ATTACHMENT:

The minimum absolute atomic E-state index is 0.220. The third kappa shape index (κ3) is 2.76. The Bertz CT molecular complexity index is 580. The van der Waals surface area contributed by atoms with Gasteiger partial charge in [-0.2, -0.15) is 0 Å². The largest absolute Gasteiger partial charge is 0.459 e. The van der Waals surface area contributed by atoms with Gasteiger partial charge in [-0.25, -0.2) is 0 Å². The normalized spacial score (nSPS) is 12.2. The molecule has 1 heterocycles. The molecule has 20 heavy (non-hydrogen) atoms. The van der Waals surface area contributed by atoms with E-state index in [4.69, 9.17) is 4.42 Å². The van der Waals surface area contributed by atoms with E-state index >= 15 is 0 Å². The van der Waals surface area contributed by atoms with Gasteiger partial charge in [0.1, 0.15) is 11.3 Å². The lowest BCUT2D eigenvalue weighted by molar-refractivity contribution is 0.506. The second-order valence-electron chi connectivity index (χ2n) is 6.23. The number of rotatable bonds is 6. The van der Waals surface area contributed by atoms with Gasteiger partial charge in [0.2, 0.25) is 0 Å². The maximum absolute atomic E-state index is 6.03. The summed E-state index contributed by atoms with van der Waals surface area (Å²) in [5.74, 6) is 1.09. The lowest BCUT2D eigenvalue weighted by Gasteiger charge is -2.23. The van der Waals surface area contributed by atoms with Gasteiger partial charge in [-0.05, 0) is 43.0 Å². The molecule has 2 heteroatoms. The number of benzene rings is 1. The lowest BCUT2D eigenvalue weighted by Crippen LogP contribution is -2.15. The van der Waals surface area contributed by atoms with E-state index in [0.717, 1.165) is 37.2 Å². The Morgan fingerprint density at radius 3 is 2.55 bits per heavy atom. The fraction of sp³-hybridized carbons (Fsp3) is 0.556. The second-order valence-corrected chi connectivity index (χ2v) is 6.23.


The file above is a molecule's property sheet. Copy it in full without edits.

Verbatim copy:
The minimum absolute atomic E-state index is 0.220. The third kappa shape index (κ3) is 2.76. The Bertz CT molecular complexity index is 580. The van der Waals surface area contributed by atoms with Gasteiger partial charge in [-0.2, -0.15) is 0 Å². The largest absolute Gasteiger partial charge is 0.459 e. The van der Waals surface area contributed by atoms with Gasteiger partial charge in [-0.25, -0.2) is 0 Å². The normalized spacial score (nSPS) is 12.2. The molecule has 1 heterocycles. The molecule has 20 heavy (non-hydrogen) atoms. The van der Waals surface area contributed by atoms with E-state index in [4.69, 9.17) is 4.42 Å². The van der Waals surface area contributed by atoms with E-state index >= 15 is 0 Å². The van der Waals surface area contributed by atoms with Gasteiger partial charge in [0.1, 0.15) is 11.3 Å². The lowest BCUT2D eigenvalue weighted by molar-refractivity contribution is 0.506. The second-order valence-electron chi connectivity index (χ2n) is 6.23. The number of rotatable bonds is 6. The van der Waals surface area contributed by atoms with Gasteiger partial charge in [0.2, 0.25) is 0 Å². The maximum absolute atomic E-state index is 6.03. The summed E-state index contributed by atoms with van der Waals surface area (Å²) in [5.74, 6) is 1.09. The lowest BCUT2D eigenvalue weighted by Gasteiger charge is -2.23. The van der Waals surface area contributed by atoms with Gasteiger partial charge in [-0.05, 0) is 43.0 Å². The molecule has 2 heteroatoms. The number of benzene rings is 1. The lowest BCUT2D eigenvalue weighted by Crippen LogP contribution is -2.15. The van der Waals surface area contributed by atoms with E-state index in [0.717, 1.165) is 37.2 Å². The Morgan fingerprint density at radius 3 is 2.55 bits per heavy atom. The fraction of sp³-hybridized carbons (Fsp3) is 0.556. The second-order valence-corrected chi connectivity index (χ2v) is 6.23.